Another exciting week in the NHL. Unfortunately, there was some sad news as Brent Seabrook decided to retire due to injury. I’ll provide some context and honor him as he deserves to be honred. I’ll also touch on a few other important honors as well as a horribly tone-deaf coaching hire.
1. Brent Seabrook Retires from Hockey
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The Blackhawks really have had a way of dominating the headlines the last few weeks. Unfortunately, this week it’s not positive news. Last week, longtime Blackhawks’ defensemen, Brent Seabrook, announced he is retiring from hockey due to injury. You can read quotes from Seabrook and from members of the Blackhawks’ organization here.
Seabrook had become a bit of pariah over the last few seasons. His play had fallen off a cliff but his cap hit was extraordinarily high. The timing didn’t help, as many of the Hawks’ players began to show signs of aging and they didn’t have enough cap space to sign better players. Seabrook’s play began to seriously decline during the 2017-18 season, his age 32 season. A lot of players begin to decline when they hit their thirties, but most aren’t in the second year of an eight-year contract with a $6.875 million AAV. It was bad news on every level.
You never want to see a player retire due to injury, especially one as beloved as Seabrook. However, I think this will help the fans remember him in a fonder light, as the Blackhawks won’t be hampered by the remaining three-plus years of his contract. Seabrook will no doubt be placed on long-term injured reserve, which doesn’t count against the salary cap.
Seabrook should still go down in history as one of the better players to play in Chicago. He played over 1,000 games, scored over 100 goals, and tallied more than 400 points during his 15-year career. Seabrook was also a key cog in each of the Blackhawks’ three Stanley Cup victories. He made one All-Star Game and won an Olympic Gold Medal with Canada.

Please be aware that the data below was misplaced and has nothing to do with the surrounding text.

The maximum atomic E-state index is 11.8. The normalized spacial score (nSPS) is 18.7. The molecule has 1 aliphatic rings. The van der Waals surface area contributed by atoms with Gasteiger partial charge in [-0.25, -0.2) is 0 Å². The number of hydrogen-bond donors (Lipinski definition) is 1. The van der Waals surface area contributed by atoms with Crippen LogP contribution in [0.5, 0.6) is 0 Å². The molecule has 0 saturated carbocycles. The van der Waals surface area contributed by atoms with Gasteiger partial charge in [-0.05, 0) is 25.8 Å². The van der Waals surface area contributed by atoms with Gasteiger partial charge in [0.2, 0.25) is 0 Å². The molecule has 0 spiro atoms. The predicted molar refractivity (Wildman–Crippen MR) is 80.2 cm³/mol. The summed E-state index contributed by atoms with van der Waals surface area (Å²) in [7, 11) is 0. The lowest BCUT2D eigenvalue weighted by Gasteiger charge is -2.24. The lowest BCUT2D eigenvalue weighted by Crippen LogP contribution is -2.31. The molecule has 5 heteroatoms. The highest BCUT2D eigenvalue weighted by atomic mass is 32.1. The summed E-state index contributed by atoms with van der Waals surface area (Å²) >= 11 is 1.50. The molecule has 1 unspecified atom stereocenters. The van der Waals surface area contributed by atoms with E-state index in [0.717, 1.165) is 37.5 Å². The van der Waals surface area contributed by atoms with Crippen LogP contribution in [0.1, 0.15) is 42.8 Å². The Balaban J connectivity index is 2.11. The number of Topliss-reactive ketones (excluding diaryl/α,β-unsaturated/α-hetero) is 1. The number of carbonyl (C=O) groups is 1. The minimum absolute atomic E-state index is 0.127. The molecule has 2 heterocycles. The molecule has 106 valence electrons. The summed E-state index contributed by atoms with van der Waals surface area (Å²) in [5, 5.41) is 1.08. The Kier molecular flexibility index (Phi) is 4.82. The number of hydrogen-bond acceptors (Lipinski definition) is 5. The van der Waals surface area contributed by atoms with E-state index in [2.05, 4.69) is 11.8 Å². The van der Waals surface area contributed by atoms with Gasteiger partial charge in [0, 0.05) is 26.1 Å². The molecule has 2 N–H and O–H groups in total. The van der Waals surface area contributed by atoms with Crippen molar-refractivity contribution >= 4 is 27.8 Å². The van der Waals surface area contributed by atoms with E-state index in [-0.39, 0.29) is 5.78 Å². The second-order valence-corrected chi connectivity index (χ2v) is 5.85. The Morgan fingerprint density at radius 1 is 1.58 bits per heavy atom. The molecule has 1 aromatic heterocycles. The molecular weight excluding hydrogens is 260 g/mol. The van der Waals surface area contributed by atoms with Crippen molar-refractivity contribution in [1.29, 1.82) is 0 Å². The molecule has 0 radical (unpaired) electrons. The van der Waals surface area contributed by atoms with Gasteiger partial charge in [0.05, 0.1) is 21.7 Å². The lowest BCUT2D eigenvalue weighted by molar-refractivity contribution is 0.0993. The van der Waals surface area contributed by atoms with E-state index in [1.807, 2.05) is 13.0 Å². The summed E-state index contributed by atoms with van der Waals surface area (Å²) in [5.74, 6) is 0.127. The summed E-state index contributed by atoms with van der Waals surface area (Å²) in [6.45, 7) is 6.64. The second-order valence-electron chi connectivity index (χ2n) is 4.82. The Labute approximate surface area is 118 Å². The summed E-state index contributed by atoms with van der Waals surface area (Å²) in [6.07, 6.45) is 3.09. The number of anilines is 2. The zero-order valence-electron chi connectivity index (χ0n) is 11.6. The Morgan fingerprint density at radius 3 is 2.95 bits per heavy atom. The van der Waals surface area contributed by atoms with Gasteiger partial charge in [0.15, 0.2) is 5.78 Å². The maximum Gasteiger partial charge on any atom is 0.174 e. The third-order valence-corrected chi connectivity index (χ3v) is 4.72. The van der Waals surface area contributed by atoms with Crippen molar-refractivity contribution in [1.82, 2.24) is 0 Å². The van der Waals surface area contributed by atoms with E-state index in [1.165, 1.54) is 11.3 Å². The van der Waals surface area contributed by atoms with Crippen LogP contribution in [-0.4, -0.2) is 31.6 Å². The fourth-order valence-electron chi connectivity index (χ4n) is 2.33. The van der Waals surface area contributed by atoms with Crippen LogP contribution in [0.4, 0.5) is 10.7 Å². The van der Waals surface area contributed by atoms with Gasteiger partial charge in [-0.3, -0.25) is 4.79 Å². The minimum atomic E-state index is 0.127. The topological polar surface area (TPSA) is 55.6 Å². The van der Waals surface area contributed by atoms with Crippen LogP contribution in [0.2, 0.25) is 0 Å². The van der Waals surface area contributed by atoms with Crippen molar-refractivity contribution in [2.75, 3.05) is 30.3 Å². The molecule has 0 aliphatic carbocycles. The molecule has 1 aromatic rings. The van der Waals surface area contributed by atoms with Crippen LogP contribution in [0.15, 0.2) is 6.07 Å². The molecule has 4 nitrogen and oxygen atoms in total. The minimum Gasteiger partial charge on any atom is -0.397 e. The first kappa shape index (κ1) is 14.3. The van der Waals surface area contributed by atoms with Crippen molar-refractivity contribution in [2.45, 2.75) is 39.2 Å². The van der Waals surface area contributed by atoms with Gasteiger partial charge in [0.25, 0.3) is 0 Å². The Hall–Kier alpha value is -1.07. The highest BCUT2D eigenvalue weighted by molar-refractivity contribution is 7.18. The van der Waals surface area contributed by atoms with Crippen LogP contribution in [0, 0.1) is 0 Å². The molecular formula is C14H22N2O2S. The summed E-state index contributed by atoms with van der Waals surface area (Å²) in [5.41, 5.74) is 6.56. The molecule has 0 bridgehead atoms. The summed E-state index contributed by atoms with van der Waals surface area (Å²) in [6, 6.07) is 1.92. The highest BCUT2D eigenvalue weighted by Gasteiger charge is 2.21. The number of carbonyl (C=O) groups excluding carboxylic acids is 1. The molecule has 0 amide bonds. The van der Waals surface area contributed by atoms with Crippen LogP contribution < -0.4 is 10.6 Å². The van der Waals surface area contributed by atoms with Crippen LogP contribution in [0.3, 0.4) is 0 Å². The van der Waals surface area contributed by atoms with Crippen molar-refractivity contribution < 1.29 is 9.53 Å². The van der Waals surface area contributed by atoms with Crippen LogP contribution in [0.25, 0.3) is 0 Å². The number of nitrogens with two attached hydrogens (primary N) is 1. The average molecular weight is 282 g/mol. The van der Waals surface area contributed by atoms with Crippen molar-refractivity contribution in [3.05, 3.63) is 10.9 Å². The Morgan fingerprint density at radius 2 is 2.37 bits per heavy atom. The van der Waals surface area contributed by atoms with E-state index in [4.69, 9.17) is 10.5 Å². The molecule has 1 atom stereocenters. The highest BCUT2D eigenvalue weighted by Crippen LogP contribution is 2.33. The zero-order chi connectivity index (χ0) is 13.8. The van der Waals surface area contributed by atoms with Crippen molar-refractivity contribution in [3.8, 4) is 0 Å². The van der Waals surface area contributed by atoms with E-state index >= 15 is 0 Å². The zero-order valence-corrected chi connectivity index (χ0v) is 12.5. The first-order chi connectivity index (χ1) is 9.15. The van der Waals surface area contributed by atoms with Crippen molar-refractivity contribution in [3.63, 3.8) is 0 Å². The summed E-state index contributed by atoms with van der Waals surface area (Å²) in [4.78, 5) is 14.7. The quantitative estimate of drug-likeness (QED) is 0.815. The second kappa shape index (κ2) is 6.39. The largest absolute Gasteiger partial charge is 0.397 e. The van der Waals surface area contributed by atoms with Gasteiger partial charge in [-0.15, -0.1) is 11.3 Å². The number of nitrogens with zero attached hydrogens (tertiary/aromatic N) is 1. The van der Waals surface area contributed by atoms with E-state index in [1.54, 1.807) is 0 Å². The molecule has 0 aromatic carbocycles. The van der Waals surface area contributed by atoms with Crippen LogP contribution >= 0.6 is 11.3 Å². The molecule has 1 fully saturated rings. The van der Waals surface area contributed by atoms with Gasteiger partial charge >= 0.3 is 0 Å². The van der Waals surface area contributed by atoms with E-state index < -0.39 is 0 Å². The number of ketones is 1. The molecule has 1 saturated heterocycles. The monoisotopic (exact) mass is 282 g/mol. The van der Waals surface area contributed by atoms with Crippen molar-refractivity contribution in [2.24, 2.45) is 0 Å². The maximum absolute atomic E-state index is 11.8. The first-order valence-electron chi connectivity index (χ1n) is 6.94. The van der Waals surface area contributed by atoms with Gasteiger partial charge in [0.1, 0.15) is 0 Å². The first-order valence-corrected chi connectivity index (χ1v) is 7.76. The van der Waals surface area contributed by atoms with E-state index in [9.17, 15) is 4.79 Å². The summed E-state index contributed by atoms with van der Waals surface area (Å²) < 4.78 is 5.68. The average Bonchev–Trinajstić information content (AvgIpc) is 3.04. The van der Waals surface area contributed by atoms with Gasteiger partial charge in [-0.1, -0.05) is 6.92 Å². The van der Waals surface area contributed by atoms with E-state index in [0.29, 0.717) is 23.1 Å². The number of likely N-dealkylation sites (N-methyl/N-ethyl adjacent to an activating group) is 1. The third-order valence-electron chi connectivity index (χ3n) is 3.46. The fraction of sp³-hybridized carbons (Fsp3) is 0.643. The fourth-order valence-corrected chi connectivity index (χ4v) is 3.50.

My hat is off to Seabrook for a tremendous career in Chicago. It’s a shame he wasn’t able to get one last send-off with fans in the United Center.
2. Sutter Hired in Calgary
On Thursday, Geoff Ward got the axe as the coach of the Flames and Darryl Suter was hired as his replacement. The move was made as the Flames are currently (as of Saturday night) two points behind Montreal for a spot in the playoffs. They’re a team that’s built to win now and not making the playoffs is not an option. This will be Sutter’s second stint with the Flames. He coached the team from 2002-2006, going 107-73-15-15 in 210 games. That includes a trip to the 2004 Stanley Cup Finals where the Flames fell to the Tampa Bay Lightning in Game 7.
Sutter is a rather enigmatic figure in the hockey world. On one hand, he’s led two teams to the Stanley Cup Finals, winning two Stanley Cups during his tenure with the Kings. On the other, he’s a noted hot head that’s been reported to have assaulted one of his players in the past.
As I was doing research for this take, I found that article linked above. I’m baffled that Sutter was named coach by the Flames; the same Flames that were in the center of an abuse controversy with former coach Bill Peters. It was only after Peters resigned when many other former players spoke out about the abuse they had suffered at the hands of the coaches that were supposed to be leading them, Sutter included.